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Pesticides scrutinized in vineyards

Growers need a little relief in the ongoing war against vine mealybug in California vineyards, but finding that relief has not been easy. Vine mealybug was first identified in California in the Coachella Valley in 1994 and has since swept through the state's raisin, table and wine grape vineyards with a vengeance. Controlling it has been a challenge and that challenge could get more critical if currently registered pesticides are pulled from the market.

Of particular concern, the use of organophosphates in the San Joaquin Valley are under intense scrutiny, according to Walt Bentley, University of California IPM specialist, Kearney Agricultural Center, Parlier, Calif. At a recent Bayer CropScience T&V seminar, Bentley warned that some crop protection materials could be in jeopardy due to low levels showing up in monitoring programs.

“Lorsban is going to be one they will try to pull,” he says. “The recommendations PCAs make regarding any pesticide are going to be impacted because they are going to be scrutinized in greater detail. As an industry, we have to be more concerned than ever about the environmental impact of how we manage pests.”

Lorsban has been a standard treatment for vine mealybug as a delayed dormant and/or post harvest application.

The search for increasingly “softer” and less invasive materials is ongoing and will only intensify as the urban landscape continues to encroach upon California's commercial agriculture.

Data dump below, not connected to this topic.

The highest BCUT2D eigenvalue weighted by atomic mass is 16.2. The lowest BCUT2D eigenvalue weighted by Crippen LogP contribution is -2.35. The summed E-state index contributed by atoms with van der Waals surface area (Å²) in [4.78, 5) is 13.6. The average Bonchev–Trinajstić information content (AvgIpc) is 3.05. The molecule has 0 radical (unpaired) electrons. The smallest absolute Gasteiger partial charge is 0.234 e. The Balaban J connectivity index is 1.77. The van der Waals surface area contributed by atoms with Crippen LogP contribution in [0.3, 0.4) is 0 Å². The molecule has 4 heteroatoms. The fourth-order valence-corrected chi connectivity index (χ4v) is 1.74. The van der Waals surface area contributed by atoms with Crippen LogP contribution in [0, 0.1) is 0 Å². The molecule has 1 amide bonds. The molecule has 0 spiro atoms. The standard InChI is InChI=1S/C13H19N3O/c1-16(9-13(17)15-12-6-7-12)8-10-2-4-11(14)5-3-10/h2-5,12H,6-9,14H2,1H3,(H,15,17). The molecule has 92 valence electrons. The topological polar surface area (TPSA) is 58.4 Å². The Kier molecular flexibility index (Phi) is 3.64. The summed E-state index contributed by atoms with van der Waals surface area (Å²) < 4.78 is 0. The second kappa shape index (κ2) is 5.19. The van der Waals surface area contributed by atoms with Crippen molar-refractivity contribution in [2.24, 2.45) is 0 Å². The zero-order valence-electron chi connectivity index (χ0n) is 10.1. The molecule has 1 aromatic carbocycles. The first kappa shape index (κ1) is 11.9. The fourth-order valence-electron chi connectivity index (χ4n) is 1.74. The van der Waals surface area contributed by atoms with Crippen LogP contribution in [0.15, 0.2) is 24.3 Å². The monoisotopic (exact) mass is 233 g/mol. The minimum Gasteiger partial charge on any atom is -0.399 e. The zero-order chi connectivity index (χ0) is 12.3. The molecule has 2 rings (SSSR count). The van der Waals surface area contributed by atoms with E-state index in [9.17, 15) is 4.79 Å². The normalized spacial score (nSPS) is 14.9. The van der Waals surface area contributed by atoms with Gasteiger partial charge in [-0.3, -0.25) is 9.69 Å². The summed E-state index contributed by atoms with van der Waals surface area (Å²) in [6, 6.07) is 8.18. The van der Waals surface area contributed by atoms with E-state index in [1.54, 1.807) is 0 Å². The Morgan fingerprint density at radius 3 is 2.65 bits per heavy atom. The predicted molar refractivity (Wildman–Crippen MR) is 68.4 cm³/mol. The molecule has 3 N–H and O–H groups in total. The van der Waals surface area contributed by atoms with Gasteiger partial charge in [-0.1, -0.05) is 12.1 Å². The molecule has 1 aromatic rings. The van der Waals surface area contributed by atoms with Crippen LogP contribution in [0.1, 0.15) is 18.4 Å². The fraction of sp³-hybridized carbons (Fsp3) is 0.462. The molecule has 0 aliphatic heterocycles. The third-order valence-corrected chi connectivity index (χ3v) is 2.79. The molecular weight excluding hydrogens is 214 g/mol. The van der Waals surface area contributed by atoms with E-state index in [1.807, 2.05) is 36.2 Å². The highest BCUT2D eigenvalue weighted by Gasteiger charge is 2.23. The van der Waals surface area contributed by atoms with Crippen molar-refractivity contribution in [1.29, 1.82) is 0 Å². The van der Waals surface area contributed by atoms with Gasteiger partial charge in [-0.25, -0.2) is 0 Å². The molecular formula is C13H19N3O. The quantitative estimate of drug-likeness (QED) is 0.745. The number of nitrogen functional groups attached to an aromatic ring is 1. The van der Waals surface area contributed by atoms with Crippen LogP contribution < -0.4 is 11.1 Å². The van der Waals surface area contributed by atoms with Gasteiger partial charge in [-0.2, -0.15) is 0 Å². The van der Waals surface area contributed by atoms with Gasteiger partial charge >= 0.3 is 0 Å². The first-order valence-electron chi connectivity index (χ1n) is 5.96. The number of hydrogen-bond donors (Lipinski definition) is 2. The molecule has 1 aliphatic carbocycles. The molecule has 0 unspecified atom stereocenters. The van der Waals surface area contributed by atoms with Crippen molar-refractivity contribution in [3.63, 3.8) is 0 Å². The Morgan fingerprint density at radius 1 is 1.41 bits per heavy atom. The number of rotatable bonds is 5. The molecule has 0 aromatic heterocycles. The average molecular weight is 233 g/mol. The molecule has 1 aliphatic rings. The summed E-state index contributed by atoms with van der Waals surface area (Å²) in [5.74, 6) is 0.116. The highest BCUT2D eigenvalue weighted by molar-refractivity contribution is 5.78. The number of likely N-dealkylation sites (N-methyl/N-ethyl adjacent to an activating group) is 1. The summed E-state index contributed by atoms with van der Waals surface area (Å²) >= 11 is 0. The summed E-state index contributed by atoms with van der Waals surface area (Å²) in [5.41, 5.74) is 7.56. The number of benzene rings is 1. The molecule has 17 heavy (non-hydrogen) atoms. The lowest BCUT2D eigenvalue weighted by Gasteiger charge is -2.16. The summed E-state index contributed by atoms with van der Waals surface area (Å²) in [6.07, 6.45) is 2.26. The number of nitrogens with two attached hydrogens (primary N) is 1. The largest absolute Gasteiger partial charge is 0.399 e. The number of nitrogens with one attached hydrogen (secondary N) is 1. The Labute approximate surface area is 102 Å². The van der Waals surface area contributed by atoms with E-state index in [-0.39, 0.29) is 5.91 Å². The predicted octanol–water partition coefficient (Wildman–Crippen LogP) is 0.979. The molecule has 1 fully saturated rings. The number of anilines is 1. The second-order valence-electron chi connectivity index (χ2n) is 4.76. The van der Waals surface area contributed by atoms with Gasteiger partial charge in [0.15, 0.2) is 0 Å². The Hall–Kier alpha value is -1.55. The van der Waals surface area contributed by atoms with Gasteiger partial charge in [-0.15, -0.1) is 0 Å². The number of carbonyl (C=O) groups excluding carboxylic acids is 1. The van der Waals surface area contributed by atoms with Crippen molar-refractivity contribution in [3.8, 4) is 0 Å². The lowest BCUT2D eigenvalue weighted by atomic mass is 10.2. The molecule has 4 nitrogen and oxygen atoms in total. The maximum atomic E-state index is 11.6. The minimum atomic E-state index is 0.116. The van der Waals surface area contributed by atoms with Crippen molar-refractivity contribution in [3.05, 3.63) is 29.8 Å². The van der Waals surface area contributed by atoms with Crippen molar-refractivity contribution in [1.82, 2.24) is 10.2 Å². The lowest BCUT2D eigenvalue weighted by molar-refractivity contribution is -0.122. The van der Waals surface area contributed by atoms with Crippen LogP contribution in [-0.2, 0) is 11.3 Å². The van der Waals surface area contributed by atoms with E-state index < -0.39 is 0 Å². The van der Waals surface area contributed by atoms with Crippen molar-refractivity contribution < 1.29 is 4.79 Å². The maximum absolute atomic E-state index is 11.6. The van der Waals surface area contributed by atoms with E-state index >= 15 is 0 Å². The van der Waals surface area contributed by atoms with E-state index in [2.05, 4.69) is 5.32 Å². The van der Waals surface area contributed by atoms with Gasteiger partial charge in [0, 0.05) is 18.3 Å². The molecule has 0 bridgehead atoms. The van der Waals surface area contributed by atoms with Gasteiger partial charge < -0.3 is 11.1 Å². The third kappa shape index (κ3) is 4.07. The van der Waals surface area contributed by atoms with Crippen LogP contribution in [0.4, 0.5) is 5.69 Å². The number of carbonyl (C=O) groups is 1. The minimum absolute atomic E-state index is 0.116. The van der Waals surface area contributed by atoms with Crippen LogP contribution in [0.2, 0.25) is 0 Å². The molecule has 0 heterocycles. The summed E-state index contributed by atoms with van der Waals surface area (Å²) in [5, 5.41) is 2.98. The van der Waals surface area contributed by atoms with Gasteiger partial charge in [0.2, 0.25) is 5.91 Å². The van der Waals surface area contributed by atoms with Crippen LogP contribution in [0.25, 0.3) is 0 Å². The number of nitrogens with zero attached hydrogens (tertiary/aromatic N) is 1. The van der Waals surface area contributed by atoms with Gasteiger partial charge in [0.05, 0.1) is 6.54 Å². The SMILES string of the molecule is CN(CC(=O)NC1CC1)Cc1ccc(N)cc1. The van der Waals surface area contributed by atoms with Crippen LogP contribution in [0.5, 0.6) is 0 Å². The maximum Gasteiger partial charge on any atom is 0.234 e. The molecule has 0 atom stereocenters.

Stopping vine mealybug before it becomes established has never been more critical, according to Bentley. “It's extremely important to recognize early infestations and act immediately,” he says. “Growers need to look at the situation like they are treating one sick calf instead of waiting for it to infect the entire herd. One infested vine is a problem that should be addressed immediately. Vine mealybug is a problem that will definitely cost you more later if you don't do something about it now.”

Control options

Options to battle a pest as potentially devastating as vine mealybug are almost a godsend. One product in the pipeline that looks promising is Movento from Bayer CropScience. Bentley has been evaluating the product in university research trials.

“We would like to go to reduced risk materials to help build predators early,” he says. “Movento has been very effective at controlling vine mealybug. It takes a while to get it in the plant, but it looks good.”

Movento's systemic activity could be a huge plus for vine mealybug control which is often thwarted by the pest's mobility throughout the year. It can move from plant roots to leaves to the underside of the bark, and those movements are not entirely predictable. Infestation and movement also vary among California's different growing regions and climate zones. Contact insecticides can fall short simply due to the pest's ability to protect itself below the soil and under the bark. Vine mealybug is a phloem feeder, however, and that characteristic alone makes systemic control potentially more viable than contact materials.

Movento is still a year or so away from registration — probably in late 2008 if all goes as anticipated. Its potential for targeted control of high priority pests such as vine mealybug with minimal impact on beneficials should work to keep the product on the current regulatory time track, according to Bayer.

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